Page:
A party of adventures reaches the afterlife, only to discover the City of Ordered Celestis is like nothing their priests have advertized.  While archons and angels still soar overhead, and inevitables perch statue-like at every major intersection, it is hobgoblins that walk the avenues and process—and punish—the many souls that stream through the Gates of Bone and Brass.

Orcs of the void build no ships of their own, prefer to seize the vessels of other races, then warp them to their own vile aesthetic.  Hobgoblins are another story.  Enslaving their goblin kin to mine for ore under the harsh whips of their bugbear cousins, hobgoblins smelt iron and starmetals to create gargantuan warblimps.  The aether dirigibles of the Yellow Legion are the worst: having already undergone their funeral rites, these hobs fight fearlessly in space side by side with the wights of their fallen companions.

On the world of Pylar, hobgoblin tale-drummers know a secret few civilized sages have ever guessed—that the Sundering of the elves and the devolution of the hobgoblins into goblins and bugbears share the same primeval source.  Now a squad of hobgoblin commandos has gone back in time to change history—by halting the Goblin Plague and eradicating the elven nations in one fell swoop.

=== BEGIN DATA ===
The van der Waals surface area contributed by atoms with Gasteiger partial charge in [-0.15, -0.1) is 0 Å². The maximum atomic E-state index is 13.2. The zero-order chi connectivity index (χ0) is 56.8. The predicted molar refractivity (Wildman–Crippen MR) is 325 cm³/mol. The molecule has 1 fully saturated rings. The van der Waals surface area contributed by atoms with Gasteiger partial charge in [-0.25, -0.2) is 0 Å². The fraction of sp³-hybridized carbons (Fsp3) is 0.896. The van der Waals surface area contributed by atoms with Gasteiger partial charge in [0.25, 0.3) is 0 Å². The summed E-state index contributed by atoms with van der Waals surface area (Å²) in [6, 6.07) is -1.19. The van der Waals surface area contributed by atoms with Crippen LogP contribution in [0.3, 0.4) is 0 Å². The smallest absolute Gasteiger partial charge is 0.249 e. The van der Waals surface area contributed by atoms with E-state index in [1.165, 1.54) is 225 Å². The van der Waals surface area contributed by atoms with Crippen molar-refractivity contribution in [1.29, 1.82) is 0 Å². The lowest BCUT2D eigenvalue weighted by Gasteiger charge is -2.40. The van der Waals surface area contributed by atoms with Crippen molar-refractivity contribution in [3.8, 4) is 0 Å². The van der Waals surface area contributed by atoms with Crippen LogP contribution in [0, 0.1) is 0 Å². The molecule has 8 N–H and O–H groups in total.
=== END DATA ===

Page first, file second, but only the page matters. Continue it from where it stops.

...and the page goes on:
Classic Monsters Revisited 22–27 & Pathfinder Bestiary 175

Yeah, hobgoblins are pretty sweet.

Edward Terry’s “Paragons of War; The Ecology of the Hobgoblin” in Dragon 309 was one of the great late-period Dragon Ecologies.  One of the more interesting hobgoblin deities came from Mystara’s GAZ10 The Orcs of Thar: Yagrai, He Who Always Rises.  To be one of his shamans, a hobgoblin first needed to have 12 death scars, earned by being raised from the dead 12 times (…which didn’t make a lot of sense in terms of game mechanics, given that most humanoid shamans couldn’t cast such a spell, but it was an evocative detail nonetheless).

Back from Spain means back on the air, with Barcelona-themed songs, a lot of Wilco, and new music.  Download it.

‎(Music starts about 11 minutes into the file—weather and related traffic accidents made for a tardy Saturday morning.  If the feed skips, load in Firefox or Chrome, Save As an mp3, and enjoy in iTunes.  Link good until Friday, 7/27, at midnight.)